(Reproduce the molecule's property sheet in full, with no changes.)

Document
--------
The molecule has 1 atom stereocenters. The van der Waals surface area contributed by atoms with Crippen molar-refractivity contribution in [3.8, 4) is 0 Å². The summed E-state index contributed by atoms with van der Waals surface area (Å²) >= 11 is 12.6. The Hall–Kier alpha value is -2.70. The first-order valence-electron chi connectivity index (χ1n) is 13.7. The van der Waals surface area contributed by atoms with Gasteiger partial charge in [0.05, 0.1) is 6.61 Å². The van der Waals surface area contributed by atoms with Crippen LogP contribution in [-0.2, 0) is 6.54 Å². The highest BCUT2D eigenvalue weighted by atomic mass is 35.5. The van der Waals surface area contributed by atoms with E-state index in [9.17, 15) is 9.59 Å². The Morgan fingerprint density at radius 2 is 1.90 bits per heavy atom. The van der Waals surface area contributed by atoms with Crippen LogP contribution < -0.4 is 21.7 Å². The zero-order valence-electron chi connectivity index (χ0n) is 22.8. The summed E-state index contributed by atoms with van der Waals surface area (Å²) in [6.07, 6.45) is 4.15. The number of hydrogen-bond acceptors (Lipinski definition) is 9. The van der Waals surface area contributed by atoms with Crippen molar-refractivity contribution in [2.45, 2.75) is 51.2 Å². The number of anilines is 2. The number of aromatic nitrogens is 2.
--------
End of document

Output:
The molecule has 1 atom stereocenters. The van der Waals surface area contributed by atoms with Crippen molar-refractivity contribution in [3.8, 4) is 0 Å². The summed E-state index contributed by atoms with van der Waals surface area (Å²) >= 11 is 12.6. The Hall–Kier alpha value is -2.70. The first-order valence-electron chi connectivity index (χ1n) is 13.7. The van der Waals surface area contributed by atoms with Gasteiger partial charge in [0.05, 0.1) is 6.61 Å². The van der Waals surface area contributed by atoms with Crippen LogP contribution in [-0.2, 0) is 6.54 Å². The highest BCUT2D eigenvalue weighted by atomic mass is 35.5. The van der Waals surface area contributed by atoms with E-state index in [9.17, 15) is 9.59 Å². The Morgan fingerprint density at radius 2 is 1.90 bits per heavy atom. The van der Waals surface area contributed by atoms with Crippen LogP contribution < -0.4 is 21.7 Å². The zero-order valence-electron chi connectivity index (χ0n) is 22.8. The summed E-state index contributed by atoms with van der Waals surface area (Å²) in [6.07, 6.45) is 4.15. The number of hydrogen-bond acceptors (Lipinski definition) is 9. The van der Waals surface area contributed by atoms with Crippen molar-refractivity contribution in [2.45, 2.75) is 51.2 Å². The number of anilines is 2. The number of aromatic nitrogens is 2.